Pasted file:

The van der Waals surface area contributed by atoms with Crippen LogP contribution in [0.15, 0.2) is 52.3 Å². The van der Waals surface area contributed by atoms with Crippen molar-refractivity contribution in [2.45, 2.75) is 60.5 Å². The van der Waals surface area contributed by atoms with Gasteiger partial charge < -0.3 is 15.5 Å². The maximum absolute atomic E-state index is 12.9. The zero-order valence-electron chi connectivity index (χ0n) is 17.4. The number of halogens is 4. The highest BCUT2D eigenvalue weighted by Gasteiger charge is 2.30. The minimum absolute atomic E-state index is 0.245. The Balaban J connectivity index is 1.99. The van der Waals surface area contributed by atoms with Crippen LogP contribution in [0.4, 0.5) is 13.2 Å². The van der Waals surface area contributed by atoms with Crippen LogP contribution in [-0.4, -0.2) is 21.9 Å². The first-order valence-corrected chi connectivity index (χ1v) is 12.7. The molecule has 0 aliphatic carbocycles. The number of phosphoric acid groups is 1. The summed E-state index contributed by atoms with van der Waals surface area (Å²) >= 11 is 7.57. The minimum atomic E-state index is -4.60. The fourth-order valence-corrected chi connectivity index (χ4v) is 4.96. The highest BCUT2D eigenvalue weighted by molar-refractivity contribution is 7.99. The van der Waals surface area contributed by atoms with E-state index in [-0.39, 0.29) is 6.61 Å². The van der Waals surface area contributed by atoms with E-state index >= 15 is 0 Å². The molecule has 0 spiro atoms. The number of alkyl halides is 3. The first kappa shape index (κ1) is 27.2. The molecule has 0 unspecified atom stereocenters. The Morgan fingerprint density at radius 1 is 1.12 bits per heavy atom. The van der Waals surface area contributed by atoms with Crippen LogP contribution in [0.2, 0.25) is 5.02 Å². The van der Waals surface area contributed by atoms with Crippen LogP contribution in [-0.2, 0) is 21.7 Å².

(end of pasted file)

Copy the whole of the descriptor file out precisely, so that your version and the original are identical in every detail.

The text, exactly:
The van der Waals surface area contributed by atoms with Crippen LogP contribution in [0.15, 0.2) is 52.3 Å². The van der Waals surface area contributed by atoms with Crippen molar-refractivity contribution in [2.45, 2.75) is 60.5 Å². The van der Waals surface area contributed by atoms with Gasteiger partial charge < -0.3 is 15.5 Å². The maximum absolute atomic E-state index is 12.9. The zero-order valence-electron chi connectivity index (χ0n) is 17.4. The number of halogens is 4. The highest BCUT2D eigenvalue weighted by Gasteiger charge is 2.30. The minimum absolute atomic E-state index is 0.245. The Balaban J connectivity index is 1.99. The van der Waals surface area contributed by atoms with Crippen LogP contribution in [0.4, 0.5) is 13.2 Å². The van der Waals surface area contributed by atoms with Crippen LogP contribution in [-0.4, -0.2) is 21.9 Å². The first-order valence-corrected chi connectivity index (χ1v) is 12.7. The molecule has 0 aliphatic carbocycles. The number of phosphoric acid groups is 1. The summed E-state index contributed by atoms with van der Waals surface area (Å²) >= 11 is 7.57. The minimum atomic E-state index is -4.60. The fourth-order valence-corrected chi connectivity index (χ4v) is 4.96. The highest BCUT2D eigenvalue weighted by molar-refractivity contribution is 7.99. The van der Waals surface area contributed by atoms with E-state index in [-0.39, 0.29) is 6.61 Å². The van der Waals surface area contributed by atoms with E-state index >= 15 is 0 Å². The molecule has 0 spiro atoms. The number of alkyl halides is 3. The first kappa shape index (κ1) is 27.2. The molecule has 0 unspecified atom stereocenters. The Morgan fingerprint density at radius 1 is 1.12 bits per heavy atom. The van der Waals surface area contributed by atoms with Crippen LogP contribution in [0.2, 0.25) is 5.02 Å². The van der Waals surface area contributed by atoms with Crippen LogP contribution in [-0.2, 0) is 21.7 Å².